As Gillian explains: “You’ve got people with a stutter, so I’ve looked at it this way. Before people start to speak, they look at pictures don’t they?
“It’s better to see a picture of what you want, it gives you the confidence to come into my shop and order what you want without saying it.”
Not only do these images help Oliver, they also help customers who may communicate better with visual aids. Not only this, the chippy also offers services to help make it easier for all neurodivergent people to place their orders.
Gillian said: “We do have a disability point access, we do have a ramp, we do have a visual menu.
“If you came in and you want your order all separate and you said ‘jigsaw’ we know that it means everything’s separate.” The chippy can make sure different food isn’t touching others by offering cartons with separated sections.
Since opening, the chip shop has fed more than 1,300 children and supported other families across the Fylde Coast. This includes giving away a family holiday, an iPad, air fryer and over 100 competition meals.
She continued: “We had the cost of living crisis, fuel shortages, the after effects of Covid and people not working as they were, with people losing their jobs due to Covid as well.
“So I just said to Arran, ‘shall we feed the kids for free?’ He said ‘yes – but how are we going to do it?’ I said ‘I don’t know, but we’ll find a way of doing it’.”
Opening in 2021 during the pandemic, the first Easter holidays saw the chip shop take a financial hit as it gave out free meals for children in the area.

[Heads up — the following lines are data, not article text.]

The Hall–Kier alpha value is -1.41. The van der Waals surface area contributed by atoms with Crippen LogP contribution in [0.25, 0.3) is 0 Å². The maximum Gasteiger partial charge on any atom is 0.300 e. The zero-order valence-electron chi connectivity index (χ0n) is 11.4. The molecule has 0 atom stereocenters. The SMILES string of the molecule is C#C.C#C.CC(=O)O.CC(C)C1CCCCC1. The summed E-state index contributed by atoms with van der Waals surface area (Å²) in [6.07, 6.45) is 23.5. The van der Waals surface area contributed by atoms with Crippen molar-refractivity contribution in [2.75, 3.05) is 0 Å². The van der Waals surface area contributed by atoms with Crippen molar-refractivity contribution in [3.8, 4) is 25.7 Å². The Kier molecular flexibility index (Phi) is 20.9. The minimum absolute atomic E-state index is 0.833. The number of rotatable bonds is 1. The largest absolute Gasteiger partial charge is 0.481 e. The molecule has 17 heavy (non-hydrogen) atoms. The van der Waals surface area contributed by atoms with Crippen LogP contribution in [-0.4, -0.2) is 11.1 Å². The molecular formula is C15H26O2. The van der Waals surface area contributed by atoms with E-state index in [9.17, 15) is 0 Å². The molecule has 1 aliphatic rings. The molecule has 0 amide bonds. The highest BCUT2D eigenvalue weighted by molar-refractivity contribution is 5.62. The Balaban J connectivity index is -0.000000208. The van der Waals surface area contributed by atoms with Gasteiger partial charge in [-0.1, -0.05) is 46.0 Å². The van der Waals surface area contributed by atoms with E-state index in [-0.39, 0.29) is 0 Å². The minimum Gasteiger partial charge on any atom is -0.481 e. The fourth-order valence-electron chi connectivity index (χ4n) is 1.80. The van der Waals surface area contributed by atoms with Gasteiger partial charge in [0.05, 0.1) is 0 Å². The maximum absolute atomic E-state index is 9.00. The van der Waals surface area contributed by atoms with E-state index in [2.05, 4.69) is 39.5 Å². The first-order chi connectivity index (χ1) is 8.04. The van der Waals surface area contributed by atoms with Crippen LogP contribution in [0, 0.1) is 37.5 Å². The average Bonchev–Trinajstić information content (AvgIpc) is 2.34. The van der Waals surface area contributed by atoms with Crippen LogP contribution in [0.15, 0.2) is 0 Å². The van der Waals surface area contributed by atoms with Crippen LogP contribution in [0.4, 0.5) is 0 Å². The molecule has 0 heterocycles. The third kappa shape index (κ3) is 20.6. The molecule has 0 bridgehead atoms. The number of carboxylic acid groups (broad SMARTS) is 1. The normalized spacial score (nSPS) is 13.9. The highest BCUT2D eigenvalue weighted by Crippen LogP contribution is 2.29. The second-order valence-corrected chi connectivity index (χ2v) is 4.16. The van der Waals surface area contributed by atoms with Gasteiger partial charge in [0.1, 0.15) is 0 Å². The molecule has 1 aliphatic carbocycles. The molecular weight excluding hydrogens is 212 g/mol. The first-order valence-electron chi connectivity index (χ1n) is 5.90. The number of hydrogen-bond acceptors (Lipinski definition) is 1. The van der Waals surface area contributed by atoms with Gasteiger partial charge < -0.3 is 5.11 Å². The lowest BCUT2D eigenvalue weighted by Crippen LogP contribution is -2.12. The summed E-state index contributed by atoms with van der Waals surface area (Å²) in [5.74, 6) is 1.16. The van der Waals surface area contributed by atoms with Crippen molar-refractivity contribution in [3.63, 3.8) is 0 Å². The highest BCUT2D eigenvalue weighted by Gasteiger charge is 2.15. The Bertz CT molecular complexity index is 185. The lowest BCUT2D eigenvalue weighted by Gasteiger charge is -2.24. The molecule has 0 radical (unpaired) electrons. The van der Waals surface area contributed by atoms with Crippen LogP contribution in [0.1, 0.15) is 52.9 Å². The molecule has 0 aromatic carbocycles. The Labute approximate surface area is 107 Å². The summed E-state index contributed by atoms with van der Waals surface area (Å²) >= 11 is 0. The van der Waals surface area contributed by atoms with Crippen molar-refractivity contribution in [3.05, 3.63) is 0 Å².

But during the summer holidays later that same year, the business was supported by Bryning with Warton Parish Council as a Go Fund Me was started to raise the funds.
Elderly woman, 82, dies after being hit by vehicle on main road
An 82-year-old woman has sadly died after being hit by a vehicle on a main road in Tameside yesterday.
The elderly woman was critically injured in the collision which happened on Manchester Road, in Audenshaw, at around 5.55pm on Monday, November 20th.
Emergency services rushed to the scene, close to the Snipe Retail Park, and an ambulance took her to hospital.
The driver of the vehicle, a 31-year-old woman, remained at the scene and has continued to assist police with enquiries.
Greater Manchester Police have confirmed the woman has now died from her injuries and are appealing for witnesses of the collision to come forward to help them with their investigations.
Confirming the tragic update in a statement, the force said: “At around 5.55pm on Monday November 20th, Greater Manchester Police were called to reports of a road traffic collision between a vehicle and a pedestrian on Manchester Road, Audenshaw.
“An 82-year-old woman who was taken to hospital in a serious condition has since sadly died from her injuries.
“The driver of the vehicle, a 31-year-old woman, remained at the scene and is continuing to assist police with enquiries.
“Police would like to speak to anyone who may have witnessed the collision – and are continuing to appeal for anyone with relevant mobile, dashcam or CCTV footage to please come forward.”
Members of the public can submit information and footage by calling 0161 856 4741 quoting log 2797 of 20/11/23. You can also report information online using the LiveChat function on the website: www.gmp.police.uk.